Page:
My answer to this question is O’Connor’s claim that “The Catholic writer, in so far as he has the mind of the Church, will feel life from the standpoint of the central Christian mystery: that it has, for all its horror, been found by God to be worth dying for. But this should enlarge not narrow his field of vision.” Also, I sympathize with Percy’s argument that the morality of a novel proceeds from the integrity of the whole – the way the parts of a good table fit together.

I think most anyone with Binx Bolling’s nose for merde – which is to say, most people – can tell when a writer is delving into dark material for less than honorable reasons.

As part of your day job, you occasionally review films  – how did you come to take that role, and do you consider yourself a critic? What particular films or directors have informed your perspective as a reviewer?

I am a utility man at my day job. I’ve reviewed wine, restaurants, and churches. Now, I’m reviewing films – sometimes in print, but mostly on the paper’s website. I go where they tell me, and these days, they’re telling me to go to the movies. I do consider myself a critic, in the sense that I have a fair number of movies under my belt, a half-decent sense of story, and a few basic diagnostic tools in my kit. Plus, I’ve been doing it for a while. Experience is a good teacher, and I was lucky enough to have someone pay me to gain the experience.

I’m not sure what directors have informed my perspective – I try to take each movie as it comes. I do love much of the Coen brothers’ output, and I think Howard Hawks was an absolute master of popular entertainment, but I’m fairly, er, catholic in my tastes.

Who are some contemporary Catholic artists (in any medium) whose work has influenced your own, or whose work you hold in high esteem?

Well, it’s a pretty well-beaten drum, but I’ll beat it anyway: I’m a big fan of the illustrator Daniel Mitsui. He has a great interest in medieval art, but his work isn’t simply an imitation of what you can find in a history book. He’s adopted some medieval artistic principles, but he’s also incorporated stuff he learned from the great comic strips – Popeye, Krazy Kat, etc. I don’t want to misrepresent him, but I think those strips have influenced his eye for composition, the story told within an illustration. And a certain sort of cockeyed soul could view the smaller illustrations surrounding one of his crucifixion scenes as a kind of historical comic strip. I find his ability to adopt an ancient mindset without simply becoming a scribe for the ancients hugely impressive. He has a personal vision he’s realizing within some fairly strict objective guidelines.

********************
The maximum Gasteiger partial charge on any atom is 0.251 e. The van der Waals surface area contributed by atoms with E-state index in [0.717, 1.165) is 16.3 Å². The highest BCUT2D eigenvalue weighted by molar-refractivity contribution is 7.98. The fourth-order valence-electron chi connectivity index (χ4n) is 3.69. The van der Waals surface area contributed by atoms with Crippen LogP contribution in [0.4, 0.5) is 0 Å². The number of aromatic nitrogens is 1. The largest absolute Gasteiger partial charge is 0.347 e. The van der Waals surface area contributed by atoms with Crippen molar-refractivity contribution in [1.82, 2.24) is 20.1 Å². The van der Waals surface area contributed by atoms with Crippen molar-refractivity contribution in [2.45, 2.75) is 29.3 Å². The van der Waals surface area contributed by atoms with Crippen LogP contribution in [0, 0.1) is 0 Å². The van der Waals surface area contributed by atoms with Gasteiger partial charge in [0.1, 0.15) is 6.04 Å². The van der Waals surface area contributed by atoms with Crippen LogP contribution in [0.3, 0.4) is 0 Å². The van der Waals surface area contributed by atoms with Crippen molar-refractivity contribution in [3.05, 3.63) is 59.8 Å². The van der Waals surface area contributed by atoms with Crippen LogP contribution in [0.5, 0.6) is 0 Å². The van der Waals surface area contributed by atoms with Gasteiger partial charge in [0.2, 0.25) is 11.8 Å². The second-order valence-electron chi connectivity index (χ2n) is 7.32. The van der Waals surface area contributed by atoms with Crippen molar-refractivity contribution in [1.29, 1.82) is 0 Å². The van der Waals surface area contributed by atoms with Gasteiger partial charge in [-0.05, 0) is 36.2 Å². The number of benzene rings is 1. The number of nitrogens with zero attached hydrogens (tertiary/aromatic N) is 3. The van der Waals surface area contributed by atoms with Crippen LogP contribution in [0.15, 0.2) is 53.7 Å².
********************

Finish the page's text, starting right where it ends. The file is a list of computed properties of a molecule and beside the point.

A minor, but fun example – the background of one of his crucifixions features features cell organelles – creatures unknown to the medievals. He writes, “Some of these elements, I think, have a latent symbolism that could be developed more fully. Mitochondria seem especially appropriate to be associated with the life-giving Cross. Fossilized dinosaur eggs might represent mortification, as dragons, which for my purposes are the same as dinosaurs, represent sin. Planarian worms suggest the Holy Eucharist, due to their ability to be divided into parts no less complete than the whole…” Fantastic. Plus, I find his work delightful.

What role has the Internet played in your work as a writer, and what would you consider to be the particular challenges for artists in our information-overload society?

What role? Mostly as a damned distraction. But also as a frustration. I see how smart people, driven people, can build community, build a following, establish the media platform that makes the Internet a blessing to the artist seeking an audience. I can even see how it’s done, sort of. But actually doing it leaves me exhausted, and eats up my time to boot. Here again, I admire Daniel Mitsui, who sends out an occasional newsletter via email, blogs now and then, and is able to let his work build his reputation.

Challenges for the artist? Well, I know this is hardly a new observation, but the information overload cheapens everything a little: there is so much interesting writing available that it becomes difficult to value one thing over another. People wind up clinging to brands – The New Yorker, McSweeney’s, Korrektiv Press, etc. – like they’re lifeboats. Buying a book becomes almost an act of devotion – not, “I need entertainment, so I’m trying your product,” but “I think so well of you that I will actually pay for your version of what I could probably get for free elsewhere.” Word of mouth becomes more important than ever – honest recommendations from one trusted friend to another.

While we’re at it, there are so many puppy videos and trailer mashups on YouTube, why would you ever read anything? Have you seen Hulu’s “online TV eats your brain” ad campaign? Yes, it’s a joke. Yes, it’s still amazing.

And finally, I’m a believer in the notion that the Internet is rewiring our brains, and in such a way that the structural virtues of something like a novel are less clearly worthwhile. We may never stop liking stories, but you don’t hear many troubadours reciting lyric poetry these days. Unless it’s on YouTube as a voiceover for a puppy video.

What did I forget to ask you?

Anything about Catholic fiction or Catholic art in general. Which is probably for the best. But let me just quote Abed from Community: “All stories are about death and resurrection.”


  1. Terry Van Der Vaat says

    Art truly begins in the womb. That is a really touching story. Sounds a bit crazy when you read it but that is how it is.